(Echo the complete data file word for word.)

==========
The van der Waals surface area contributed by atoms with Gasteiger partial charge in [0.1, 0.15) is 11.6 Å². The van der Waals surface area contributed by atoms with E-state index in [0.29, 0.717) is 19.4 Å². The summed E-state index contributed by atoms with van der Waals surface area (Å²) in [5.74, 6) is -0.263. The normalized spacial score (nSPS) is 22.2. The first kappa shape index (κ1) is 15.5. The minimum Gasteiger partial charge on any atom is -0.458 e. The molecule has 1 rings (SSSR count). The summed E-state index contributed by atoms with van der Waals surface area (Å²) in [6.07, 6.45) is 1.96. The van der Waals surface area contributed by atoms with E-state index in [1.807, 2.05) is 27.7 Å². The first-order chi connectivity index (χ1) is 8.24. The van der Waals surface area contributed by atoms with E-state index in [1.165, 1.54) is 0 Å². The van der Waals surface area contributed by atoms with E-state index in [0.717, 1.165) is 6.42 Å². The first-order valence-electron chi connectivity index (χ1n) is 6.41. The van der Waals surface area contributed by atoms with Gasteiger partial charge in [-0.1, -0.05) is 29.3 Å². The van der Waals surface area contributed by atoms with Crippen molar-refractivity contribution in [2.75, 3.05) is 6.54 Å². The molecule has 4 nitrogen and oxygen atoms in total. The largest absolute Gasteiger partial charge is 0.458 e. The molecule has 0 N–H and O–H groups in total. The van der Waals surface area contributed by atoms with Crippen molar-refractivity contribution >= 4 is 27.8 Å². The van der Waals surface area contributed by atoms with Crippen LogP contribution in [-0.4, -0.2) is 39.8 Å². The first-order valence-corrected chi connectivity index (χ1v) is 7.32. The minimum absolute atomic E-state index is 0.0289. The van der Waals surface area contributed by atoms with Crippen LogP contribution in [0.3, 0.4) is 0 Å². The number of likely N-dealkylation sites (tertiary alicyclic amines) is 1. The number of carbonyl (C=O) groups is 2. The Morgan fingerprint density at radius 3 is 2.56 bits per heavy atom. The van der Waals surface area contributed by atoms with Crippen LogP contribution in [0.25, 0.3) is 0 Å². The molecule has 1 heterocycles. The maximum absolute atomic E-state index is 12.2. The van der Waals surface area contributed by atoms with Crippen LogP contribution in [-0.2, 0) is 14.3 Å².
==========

The van der Waals surface area contributed by atoms with Gasteiger partial charge in [0.1, 0.15) is 11.6 Å². The van der Waals surface area contributed by atoms with E-state index in [0.29, 0.717) is 19.4 Å². The summed E-state index contributed by atoms with van der Waals surface area (Å²) in [5.74, 6) is -0.263. The normalized spacial score (nSPS) is 22.2. The first kappa shape index (κ1) is 15.5. The minimum Gasteiger partial charge on any atom is -0.458 e. The molecule has 1 rings (SSSR count). The summed E-state index contributed by atoms with van der Waals surface area (Å²) in [6.07, 6.45) is 1.96. The van der Waals surface area contributed by atoms with E-state index in [1.807, 2.05) is 27.7 Å². The first-order chi connectivity index (χ1) is 8.24. The van der Waals surface area contributed by atoms with E-state index in [1.165, 1.54) is 0 Å². The van der Waals surface area contributed by atoms with E-state index in [0.717, 1.165) is 6.42 Å². The first-order valence-electron chi connectivity index (χ1n) is 6.41. The van der Waals surface area contributed by atoms with Gasteiger partial charge in [-0.1, -0.05) is 29.3 Å². The van der Waals surface area contributed by atoms with Crippen molar-refractivity contribution in [2.75, 3.05) is 6.54 Å². The molecule has 4 nitrogen and oxygen atoms in total. The largest absolute Gasteiger partial charge is 0.458 e. The molecule has 0 N–H and O–H groups in total. The van der Waals surface area contributed by atoms with Crippen molar-refractivity contribution >= 4 is 27.8 Å². The van der Waals surface area contributed by atoms with Crippen LogP contribution in [-0.4, -0.2) is 39.8 Å². The first-order valence-corrected chi connectivity index (χ1v) is 7.32. The minimum absolute atomic E-state index is 0.0289. The van der Waals surface area contributed by atoms with Crippen LogP contribution in [0.3, 0.4) is 0 Å². The number of likely N-dealkylation sites (tertiary alicyclic amines) is 1. The number of carbonyl (C=O) groups is 2. The Morgan fingerprint density at radius 3 is 2.56 bits per heavy atom. The van der Waals surface area contributed by atoms with Crippen LogP contribution in [0.25, 0.3) is 0 Å². The molecule has 1 heterocycles. The maximum absolute atomic E-state index is 12.2. The van der Waals surface area contributed by atoms with Crippen LogP contribution in [-0.2, 0) is 14.3 Å².